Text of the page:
I ask Nic about the hardest part of farming. It’s not the manual labor, maintaining the machinery, or getting up before the sun everyday. It’s “finding long-term access to land to farm,” he says. “By far.”
It makes sense. In a sad sort of way. Big companies can afford to buy up big swaths of land. A corn farmer down the street from Native Hill, for instance, recently sold 50 acres to a gravel company. With industry all around, local farming is often forced onto smaller plots tucked between larger operations. In fact, after leasing this land and farming it for 8 years, Katie and Nic just recently purchased the 6-acre parcel. They lease an additional three acres down the road and, in the future, hope to lease and farm another 50 acres around the corner. That land is currently owned by the Poudre Valley Community Farms project, a cooperative that allows local citizens to own land and lease it to farmers, thereby ensuring the land stays dedicated to food production.
I’m surprised at how much Nic and Katie are able to produce from the nine acres they’re currently working. From their harvest, which happens year-round every Tuesday and Friday, they feed more than 100 CSA members, stock their on-site farm stand, sell at farmers markets twice a week, and supply food to a handful of area restaurants.
Before they were farmers
Nic and Katie weren’t always farmers.
Nic used to be an engineer. He got his first taste of farming working at a student-run farm while attending Clemson University. Later he worked on farms in Alaska, South Carolina, and Pennsylvania.
“The engineering paid well, of course, but I hated all the sitting.” He tells me this while wearing a pair of slick yellow overalls and dunking handfuls of just-harvested onions into tubs of cold water. I admit I have a hard time picturing him in an office. “One day I just had this feeling that this is what I needed to do.”
And so he did. Starting with just half an acre, Nic leased some land and planted lettuce. “I was going to farm in the summer and go surf in the winter. That was my plan.” He pauses, smiling. “But then I met Katie. And, well, that was nine years ago.”
That meeting happened at a town hall talk about local food. Katie, who was finishing a grad school program in environmental health at the time, was in the audience. She wanted to get more involved in her community’s food supply and talked to Nic afterward. That talk turned out to be just the beginning.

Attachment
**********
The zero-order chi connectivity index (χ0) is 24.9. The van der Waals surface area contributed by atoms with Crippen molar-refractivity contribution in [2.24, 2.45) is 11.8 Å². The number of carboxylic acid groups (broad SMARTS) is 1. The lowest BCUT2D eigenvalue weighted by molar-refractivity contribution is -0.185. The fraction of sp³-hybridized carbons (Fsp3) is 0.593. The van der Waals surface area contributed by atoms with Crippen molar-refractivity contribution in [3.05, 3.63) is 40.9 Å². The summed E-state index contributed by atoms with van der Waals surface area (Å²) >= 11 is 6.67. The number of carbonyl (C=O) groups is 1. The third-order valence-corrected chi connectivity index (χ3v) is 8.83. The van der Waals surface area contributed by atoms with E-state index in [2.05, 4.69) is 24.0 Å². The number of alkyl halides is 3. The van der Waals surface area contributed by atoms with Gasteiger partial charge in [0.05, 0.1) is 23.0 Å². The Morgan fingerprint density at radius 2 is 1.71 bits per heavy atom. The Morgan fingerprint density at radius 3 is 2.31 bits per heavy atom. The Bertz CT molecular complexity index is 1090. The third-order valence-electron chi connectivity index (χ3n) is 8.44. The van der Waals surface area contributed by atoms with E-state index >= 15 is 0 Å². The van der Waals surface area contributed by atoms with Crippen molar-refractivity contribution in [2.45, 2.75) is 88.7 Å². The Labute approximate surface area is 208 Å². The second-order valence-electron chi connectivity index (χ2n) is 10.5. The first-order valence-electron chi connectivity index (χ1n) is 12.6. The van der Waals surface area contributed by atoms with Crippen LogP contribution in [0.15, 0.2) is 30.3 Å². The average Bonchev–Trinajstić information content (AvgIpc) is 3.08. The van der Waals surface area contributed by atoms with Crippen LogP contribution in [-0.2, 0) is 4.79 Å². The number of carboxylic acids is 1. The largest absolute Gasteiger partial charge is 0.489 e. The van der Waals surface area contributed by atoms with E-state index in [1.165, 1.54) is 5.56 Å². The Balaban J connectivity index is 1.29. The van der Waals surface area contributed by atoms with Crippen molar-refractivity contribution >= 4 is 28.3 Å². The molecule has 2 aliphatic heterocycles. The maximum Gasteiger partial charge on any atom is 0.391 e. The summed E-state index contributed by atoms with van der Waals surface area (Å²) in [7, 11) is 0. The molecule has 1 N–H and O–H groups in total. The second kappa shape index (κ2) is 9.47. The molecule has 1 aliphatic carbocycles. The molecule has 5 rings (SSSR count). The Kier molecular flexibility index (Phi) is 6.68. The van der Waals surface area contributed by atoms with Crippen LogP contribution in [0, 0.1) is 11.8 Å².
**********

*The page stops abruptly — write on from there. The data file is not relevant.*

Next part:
“For three years we worked our jobs and farmed on the side,” Katie explains. “We started with onions, squash, tomatoes, beets. As we grew, we added things. We started the CSA and tried figure out what would fit into restaurants’ menus.” They also learned how to be efficient in the area they had. They don’t grow sweet corn or melons, for example, because those crops require lots of space. “I’d say now we’re kind of known for our greens and root vegetables. And our heirloom tomatoes. That’s our MO,” says Katie.
Another part of their MO is understanding their customers. “We play psychologist a lot,” says Katie. “We watch how people shop so we can offer things that appeal to them.” They’ve figured out, for instance, that people prefer to buy loose products like greens and herbs when they’re bundled together. So they wrap things like kale and chard in convenient bunches and pack basil into small, grab-able baggies.
I see this insight in action the very next evening at a small farmer’s market Native Hill participates in on Wednesdays. The food, picked the day before, is set out on colorful tablecloths and lined neatly into wooden crates. Piled just so, customers don’t have to dig or search. They simply pick up their selections and plop them into the convenient baskets that Native Hill supplies for their shoppers. Over the course of three hours, people come in droves, chatting with Katie and her crew. People ask how to cook certain vegetables, what to pair with what, and inquire about the bitterness of certain varieties. They soak in the knowledgeable answers that come easy to these experienced farmers. As people weave through the line, they load their baskets with beets and carrots, broccoli and cauliflower, zucchini and fennel, snap peas and cucumbers.
Connecting people to food
Native Hill’s popularity seems to prove that the interest in locally grown produce is here to stay. But I’m just an observer. I ask Nic, who is living this life, what he thinks about it. “Is it just trendy or fancy marketing?” I wonder.
“There’s marketing and documentaries that’ve woken people up. But I also think it’s the new generation,” he says. “More people want to know a place… and be connected to it. And they can do that through the food that’s grown there.”
Nic and Katie want to help connect more people to their food. In the future they’d love to provide vegetables for area grocers, the university, and the school district. When I ask Nic and Katie about the best part of farming, they say its growing food for people who really love it. They say it feels like they’re providing something to folks that will enhance their lives.
And this is exactly how I feel when my time with Nic and Katie is over. The tangible contribution they make to the people in their community astounds me. It’s a small world out there. But if you look closely you can see it going around, and the people who are helping it do so.